In chiropractic treatment, a pinched nerve is a subluxation or misalignment of the spine that causes nerve irritation or pressure. It is one of the most common causes of neck and back pain. Pain, soreness, numbness, a burning sensation and a tingling feeling in the back, neck, shoulders, arms, hands, legs, or feet are signs of a pinched nerve. Chiropractic care for a pinched nerve is one of the most effective treatments because it focuses on spinal adjustments to promote healing.
How a Pinched Nerve Occurs
A pinched nerve refers to the nerve that runs along the back vertebrae. It occurs when the nerve gets stretched, compressed, or constricted due to a fall, back injury, bone spurs, or other trauma to the spine. The severity of a pinched nerve depends on the extent of the misalignment of the vertebrae. Any amount of spine misalignment interrupts the ability of nerve impulses to communicate with the body’s organs, tissues and cells. As a result, pain or discomfort occurs.
Any nerve in the body can become pinched, but the neck and back are most common. Everyday movements, such as walking or standing with poor posture, twisting or turning the body awkwardly, or turning too quickly can cause a pinched nerve.
How Chiropractic Care Helps Pinched Nerves
While traditional medical care treats the area where pain is evident, chiropractic looks at the whole body. This approach is especially useful with a pinched nerve since pain might be present in the leg, but the injury stems from the back. Chiropractic care also takes into consideration an individual’s overall well-being and addresses issues that might have led to the pinched nerve.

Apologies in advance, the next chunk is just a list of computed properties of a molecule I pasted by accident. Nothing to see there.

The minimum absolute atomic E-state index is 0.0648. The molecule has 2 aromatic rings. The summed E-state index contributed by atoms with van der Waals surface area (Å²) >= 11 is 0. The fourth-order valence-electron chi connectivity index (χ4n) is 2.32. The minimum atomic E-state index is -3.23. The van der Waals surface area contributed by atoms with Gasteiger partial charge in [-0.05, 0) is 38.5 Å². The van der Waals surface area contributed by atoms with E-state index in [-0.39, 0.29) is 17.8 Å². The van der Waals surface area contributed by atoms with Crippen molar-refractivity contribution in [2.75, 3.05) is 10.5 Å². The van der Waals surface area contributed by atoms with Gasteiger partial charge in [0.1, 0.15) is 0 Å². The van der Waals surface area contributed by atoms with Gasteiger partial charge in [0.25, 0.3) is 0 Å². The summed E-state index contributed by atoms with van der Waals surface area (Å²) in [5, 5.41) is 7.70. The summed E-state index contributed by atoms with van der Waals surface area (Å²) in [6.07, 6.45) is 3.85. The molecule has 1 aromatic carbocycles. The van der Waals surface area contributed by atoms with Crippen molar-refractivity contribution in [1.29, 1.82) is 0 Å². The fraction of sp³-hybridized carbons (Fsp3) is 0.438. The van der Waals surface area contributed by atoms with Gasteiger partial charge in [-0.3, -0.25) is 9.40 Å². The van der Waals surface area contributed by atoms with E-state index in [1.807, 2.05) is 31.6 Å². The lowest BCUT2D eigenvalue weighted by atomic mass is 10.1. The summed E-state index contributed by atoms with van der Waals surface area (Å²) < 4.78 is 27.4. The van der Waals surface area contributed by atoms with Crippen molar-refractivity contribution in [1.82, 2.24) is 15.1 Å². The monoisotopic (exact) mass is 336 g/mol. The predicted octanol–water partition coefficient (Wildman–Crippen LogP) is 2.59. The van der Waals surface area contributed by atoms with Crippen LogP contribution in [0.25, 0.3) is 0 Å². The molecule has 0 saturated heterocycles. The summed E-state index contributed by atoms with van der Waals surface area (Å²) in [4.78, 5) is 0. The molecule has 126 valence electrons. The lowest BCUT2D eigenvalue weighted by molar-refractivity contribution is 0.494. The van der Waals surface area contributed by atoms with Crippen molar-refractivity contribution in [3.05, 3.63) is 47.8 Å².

Chiropractic care helps pinched nerves by reducing constriction of the nerve and relaxing tight muscles in the affected area that is causing pain and inflammation. This is done through a spinal adjustment, in which the chiropractor uses his hands to apply direct pressure to the pinched nerve. There may be several pressure points that the chiropractor will work on by moving his hands in precise directions.
What the Chiropractor Will Do
In determining chiropractic care for a pinched nerve, the chiropractor begins with a medical history, including physical activity that might cause back trauma. A combination of orthopedic, kinesiological, spinal, neurological and physical exams is used to determine the location of the pinched nerve. Other laboratory tests and diagnostic imaging may be prescribed to help with the diagnosis of the problem.
After identifying the cause of the pinched nerve, the chiropractor maps out a spinal pattern where spinal adjustments will be made. There are several treatment avenues the chiropractor may take. If the pinched nerve is the result of a subluxation, an overall spinal adjustment will relieve pressure from the nerve. For pinched nerves caused by tight muscles, a spinal adjustment to the specific area is done. Pinched nerves caused by a traumatic injury may be addressed with a combination of treatments, including spinal adjustments along with a flexing table that provides traction to the spine during the adjustment.
Often times, patients begin feeling immediate relief after the first visit, but additional spinal adjustments may be needed to completely correct the misalignment, enhance nerve and joint function and promote healing of the pinched nerve. If a course of spinal adjustments over three to six visits is ineffective in treating the pinched nerve, the chiropractor may incorporate other treatments, such as a back brace, soft tissue therapy, traction, functional electrical stimulation and physical therapy.
If the pinched nerve is in an area that gets a lot of work as a result of daily activities, the chiropractor is likely to establish a schedule of preventive visits and strength training exercises. Besides correcting problems, spinal adjustments help in maintaining the health of your body.
References and ResourcesPinched Nerve of the Back
Chiropractic Treatment of Common Conditions